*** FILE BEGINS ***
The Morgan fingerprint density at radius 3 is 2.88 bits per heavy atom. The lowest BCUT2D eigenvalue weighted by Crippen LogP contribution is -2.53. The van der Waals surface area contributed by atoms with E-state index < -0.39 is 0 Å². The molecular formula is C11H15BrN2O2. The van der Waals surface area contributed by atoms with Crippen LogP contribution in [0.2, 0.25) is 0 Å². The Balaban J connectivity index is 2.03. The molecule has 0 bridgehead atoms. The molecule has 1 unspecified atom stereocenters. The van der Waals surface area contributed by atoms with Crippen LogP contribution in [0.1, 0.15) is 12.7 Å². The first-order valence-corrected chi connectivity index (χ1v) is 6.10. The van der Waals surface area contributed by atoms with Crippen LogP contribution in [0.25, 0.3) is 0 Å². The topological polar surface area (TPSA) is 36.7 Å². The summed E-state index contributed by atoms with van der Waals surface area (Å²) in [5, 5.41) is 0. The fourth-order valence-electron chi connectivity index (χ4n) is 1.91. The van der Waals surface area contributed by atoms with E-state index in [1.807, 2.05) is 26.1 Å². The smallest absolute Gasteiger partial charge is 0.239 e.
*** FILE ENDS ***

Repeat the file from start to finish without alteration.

The Morgan fingerprint density at radius 3 is 2.88 bits per heavy atom. The lowest BCUT2D eigenvalue weighted by Crippen LogP contribution is -2.53. The van der Waals surface area contributed by atoms with E-state index < -0.39 is 0 Å². The molecular formula is C11H15BrN2O2. The van der Waals surface area contributed by atoms with Crippen LogP contribution in [0.2, 0.25) is 0 Å². The Balaban J connectivity index is 2.03. The molecule has 0 bridgehead atoms. The molecule has 1 unspecified atom stereocenters. The van der Waals surface area contributed by atoms with Crippen LogP contribution in [0.1, 0.15) is 12.7 Å². The first-order valence-corrected chi connectivity index (χ1v) is 6.10. The van der Waals surface area contributed by atoms with Crippen LogP contribution in [0.25, 0.3) is 0 Å². The topological polar surface area (TPSA) is 36.7 Å². The summed E-state index contributed by atoms with van der Waals surface area (Å²) in [5, 5.41) is 0. The fourth-order valence-electron chi connectivity index (χ4n) is 1.91. The van der Waals surface area contributed by atoms with E-state index in [1.807, 2.05) is 26.1 Å². The smallest absolute Gasteiger partial charge is 0.239 e.